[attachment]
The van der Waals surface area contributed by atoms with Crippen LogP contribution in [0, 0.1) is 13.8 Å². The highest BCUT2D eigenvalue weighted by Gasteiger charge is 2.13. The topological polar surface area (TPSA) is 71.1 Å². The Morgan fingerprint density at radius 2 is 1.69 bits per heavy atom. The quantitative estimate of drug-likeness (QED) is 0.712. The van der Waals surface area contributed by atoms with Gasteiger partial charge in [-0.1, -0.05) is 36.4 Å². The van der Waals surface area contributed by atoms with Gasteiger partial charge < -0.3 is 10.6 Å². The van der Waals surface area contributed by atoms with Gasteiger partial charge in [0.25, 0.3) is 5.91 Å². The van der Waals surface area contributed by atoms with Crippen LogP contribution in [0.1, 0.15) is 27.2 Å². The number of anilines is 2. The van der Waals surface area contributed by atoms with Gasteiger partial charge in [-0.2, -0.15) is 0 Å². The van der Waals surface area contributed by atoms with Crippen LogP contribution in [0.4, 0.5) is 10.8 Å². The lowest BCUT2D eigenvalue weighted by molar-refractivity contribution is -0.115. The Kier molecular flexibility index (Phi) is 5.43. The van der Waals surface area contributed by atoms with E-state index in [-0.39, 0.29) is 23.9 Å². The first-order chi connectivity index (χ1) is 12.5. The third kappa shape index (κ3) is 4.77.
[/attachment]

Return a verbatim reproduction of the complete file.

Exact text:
The van der Waals surface area contributed by atoms with Crippen LogP contribution in [0, 0.1) is 13.8 Å². The highest BCUT2D eigenvalue weighted by Gasteiger charge is 2.13. The topological polar surface area (TPSA) is 71.1 Å². The Morgan fingerprint density at radius 2 is 1.69 bits per heavy atom. The quantitative estimate of drug-likeness (QED) is 0.712. The van der Waals surface area contributed by atoms with Gasteiger partial charge in [-0.1, -0.05) is 36.4 Å². The van der Waals surface area contributed by atoms with Gasteiger partial charge < -0.3 is 10.6 Å². The van der Waals surface area contributed by atoms with Gasteiger partial charge in [0.25, 0.3) is 5.91 Å². The van der Waals surface area contributed by atoms with Crippen LogP contribution in [0.1, 0.15) is 27.2 Å². The number of anilines is 2. The van der Waals surface area contributed by atoms with Gasteiger partial charge in [-0.2, -0.15) is 0 Å². The van der Waals surface area contributed by atoms with Crippen LogP contribution in [0.4, 0.5) is 10.8 Å². The lowest BCUT2D eigenvalue weighted by molar-refractivity contribution is -0.115. The Kier molecular flexibility index (Phi) is 5.43. The van der Waals surface area contributed by atoms with E-state index in [-0.39, 0.29) is 23.9 Å². The first-order chi connectivity index (χ1) is 12.5. The third kappa shape index (κ3) is 4.77.